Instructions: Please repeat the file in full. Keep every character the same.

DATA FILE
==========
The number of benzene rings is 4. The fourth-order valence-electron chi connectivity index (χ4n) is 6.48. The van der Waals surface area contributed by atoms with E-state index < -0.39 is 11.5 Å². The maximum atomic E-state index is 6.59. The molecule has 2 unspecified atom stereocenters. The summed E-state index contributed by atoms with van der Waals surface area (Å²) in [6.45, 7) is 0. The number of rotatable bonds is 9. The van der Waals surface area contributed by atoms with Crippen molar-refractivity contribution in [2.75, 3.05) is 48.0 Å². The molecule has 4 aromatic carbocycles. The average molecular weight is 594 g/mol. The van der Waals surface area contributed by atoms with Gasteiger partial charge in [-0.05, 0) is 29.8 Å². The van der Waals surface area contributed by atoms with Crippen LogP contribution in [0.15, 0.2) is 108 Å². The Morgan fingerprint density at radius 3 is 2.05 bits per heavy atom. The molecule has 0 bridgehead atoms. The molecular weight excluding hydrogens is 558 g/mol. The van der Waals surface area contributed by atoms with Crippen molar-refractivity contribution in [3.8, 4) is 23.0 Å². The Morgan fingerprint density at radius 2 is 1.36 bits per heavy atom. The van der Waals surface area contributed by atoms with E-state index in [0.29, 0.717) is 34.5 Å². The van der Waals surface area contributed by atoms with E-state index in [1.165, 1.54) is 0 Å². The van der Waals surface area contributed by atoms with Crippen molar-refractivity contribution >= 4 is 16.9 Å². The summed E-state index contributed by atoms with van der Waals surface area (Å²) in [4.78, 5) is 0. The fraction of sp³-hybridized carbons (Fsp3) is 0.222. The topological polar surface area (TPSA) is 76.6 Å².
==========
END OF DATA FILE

The number of benzene rings is 4. The fourth-order valence-electron chi connectivity index (χ4n) is 6.48. The van der Waals surface area contributed by atoms with E-state index < -0.39 is 11.5 Å². The maximum atomic E-state index is 6.59. The molecule has 2 unspecified atom stereocenters. The summed E-state index contributed by atoms with van der Waals surface area (Å²) in [6.45, 7) is 0. The number of rotatable bonds is 9. The van der Waals surface area contributed by atoms with Crippen molar-refractivity contribution in [2.75, 3.05) is 48.0 Å². The molecule has 4 aromatic carbocycles. The average molecular weight is 594 g/mol. The van der Waals surface area contributed by atoms with Gasteiger partial charge in [-0.05, 0) is 29.8 Å². The van der Waals surface area contributed by atoms with Crippen LogP contribution in [0.15, 0.2) is 108 Å². The Morgan fingerprint density at radius 3 is 2.05 bits per heavy atom. The molecule has 0 bridgehead atoms. The molecular weight excluding hydrogens is 558 g/mol. The van der Waals surface area contributed by atoms with Crippen molar-refractivity contribution in [3.8, 4) is 23.0 Å². The Morgan fingerprint density at radius 2 is 1.36 bits per heavy atom. The van der Waals surface area contributed by atoms with E-state index in [0.29, 0.717) is 34.5 Å². The van der Waals surface area contributed by atoms with E-state index in [1.165, 1.54) is 0 Å². The van der Waals surface area contributed by atoms with Crippen molar-refractivity contribution >= 4 is 16.9 Å². The summed E-state index contributed by atoms with van der Waals surface area (Å²) in [4.78, 5) is 0. The fraction of sp³-hybridized carbons (Fsp3) is 0.222. The topological polar surface area (TPSA) is 76.6 Å².